Directed with a sense of stoicism by French helmer Eugene Lourie, Beast has a vague hint of early Hitchcock in its use of framing and camera movement, although exhibiting a perfunctory sensibility when it comes to the animal effects on display. The drama of the film – the discussion of the logic of an animal trapped for a hundred millennia beneath the ice in particular – gives the film’s join-the-dots screenplay a sense of urgency even when the pacing drags a tad, and although a very minor romantic subplot between Christian’s Professor Nesbitt and Paula Raymond’s Lee Hunter isn’t overly successful, the sum total of the film’s many parts overrides any dull-spots.
Before discussing the monster itself, the focus of the early part of the film is the human characters. Nesbitt is the driving persona of the film, sparking the mystery with his badgering of New York’s pre-eminent palaeontologist, Dr Elson (Cecil Kellaway) to explore the possibility of the creature’s existence. Naturally, although most people don’t believe his tales of an Arctic monster living beneath the North Atlantic, eventually the weight of evidence bursts through disbelief into simple shock and awe. Elson’s transition from a non-believer into an excited scientists once again seems overly simplistic considering he’s mostly acting on hearsay, without any definitive proof by way of tissue sample or visual sighting (until it’s too late, at least), but Kellaway’s bellicose portrayal lifts the tone of the film from deadly serious to at least approachably affable.
Paula Raymond is the epitome of the classic screen beauty, albeit layered beneath a purely 50’s aesthetic of costuming and hairstyle. Neither stretched by the script to emote or even really offer much by way of authentic characterisation, Raymond’s role seems purely designed to give the men reason to postulate and pontificate. Kenneth Tobey and Donald Edwards fill out a male-centric roster of militaristic types, while a young Lee van Cleef pops up late in the film to provide the… well, the coup de grace.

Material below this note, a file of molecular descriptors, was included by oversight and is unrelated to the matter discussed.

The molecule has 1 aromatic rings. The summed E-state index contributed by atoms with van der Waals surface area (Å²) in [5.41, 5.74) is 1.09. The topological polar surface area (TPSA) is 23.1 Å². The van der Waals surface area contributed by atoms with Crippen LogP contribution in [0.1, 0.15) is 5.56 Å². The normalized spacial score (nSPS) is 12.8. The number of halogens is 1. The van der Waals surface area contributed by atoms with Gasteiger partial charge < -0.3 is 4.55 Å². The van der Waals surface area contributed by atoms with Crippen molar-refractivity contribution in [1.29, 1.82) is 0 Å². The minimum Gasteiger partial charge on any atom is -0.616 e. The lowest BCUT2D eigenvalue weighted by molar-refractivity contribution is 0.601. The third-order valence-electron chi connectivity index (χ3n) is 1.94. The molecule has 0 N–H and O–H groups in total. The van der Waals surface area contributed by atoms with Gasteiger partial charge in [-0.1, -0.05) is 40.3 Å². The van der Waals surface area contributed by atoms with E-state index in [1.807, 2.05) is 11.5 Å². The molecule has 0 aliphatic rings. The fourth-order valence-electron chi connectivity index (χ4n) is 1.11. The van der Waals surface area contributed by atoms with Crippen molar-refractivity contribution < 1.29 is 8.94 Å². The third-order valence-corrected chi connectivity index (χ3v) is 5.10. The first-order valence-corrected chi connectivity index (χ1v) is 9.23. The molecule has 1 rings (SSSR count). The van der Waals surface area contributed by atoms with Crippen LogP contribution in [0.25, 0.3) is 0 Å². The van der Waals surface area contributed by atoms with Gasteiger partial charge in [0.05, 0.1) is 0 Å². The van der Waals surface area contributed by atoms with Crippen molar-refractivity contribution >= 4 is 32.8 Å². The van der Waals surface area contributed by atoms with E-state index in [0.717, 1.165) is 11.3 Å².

Although much of the film seems to have been shot on soundstages and the Warner Backlot standing in for New York, the technical aspects of the film hold up superbly well for a film of this vintage. The beast causes all manner of destruction, most of which is delivered with matte paintings, models and plenty of insert shots, and the film’s editing hides a lot of the “trickery” with tension and panache. Truly, Ray Harryhausen’s animation work on the creature, as it smashes through buildings, stomps on cars and, naturally, eats any number of terrified New York citizens, is just dynamite, and one can really see how his pioneering work in this field of cinema ensured his status as one of the medium’s finest talents. The lighting of the beast during an extended night sequence, similar to that in Roland Emmerich’s 1997 version of Godzilla, is starkly lit by Lourie’s cinematographer, Jack Russell, and Harryhausen mimics it with his miniature photography superbly well. All told, Beast’s visual effects trump anything to come before it, almost equalling the amazeballs efforts on King Kong’s iconic ape.
Boasting some superb visual effects and stop-motion animated by cinema’s grand maestro Ray Harryhausen, and delivering the by-the-book template upon which every other film in this genre would be formulated, The Beast From 20,000 Fathoms stands alongside King Kong and Gojira in the pantheon of iconic sci-fi films of its type. With a single caveat being that it does tend to get a little too talky for its own good midway through, the rousing destructive final act delivers all the monster action you’re craving if you glimpsed the poster on entering the cinema for this thing. The Beast From 20,000 Fathoms is well made, tense, genuinely entertaining Hollywood popcorn blockbuster, rightly becoming a landmark of the medium.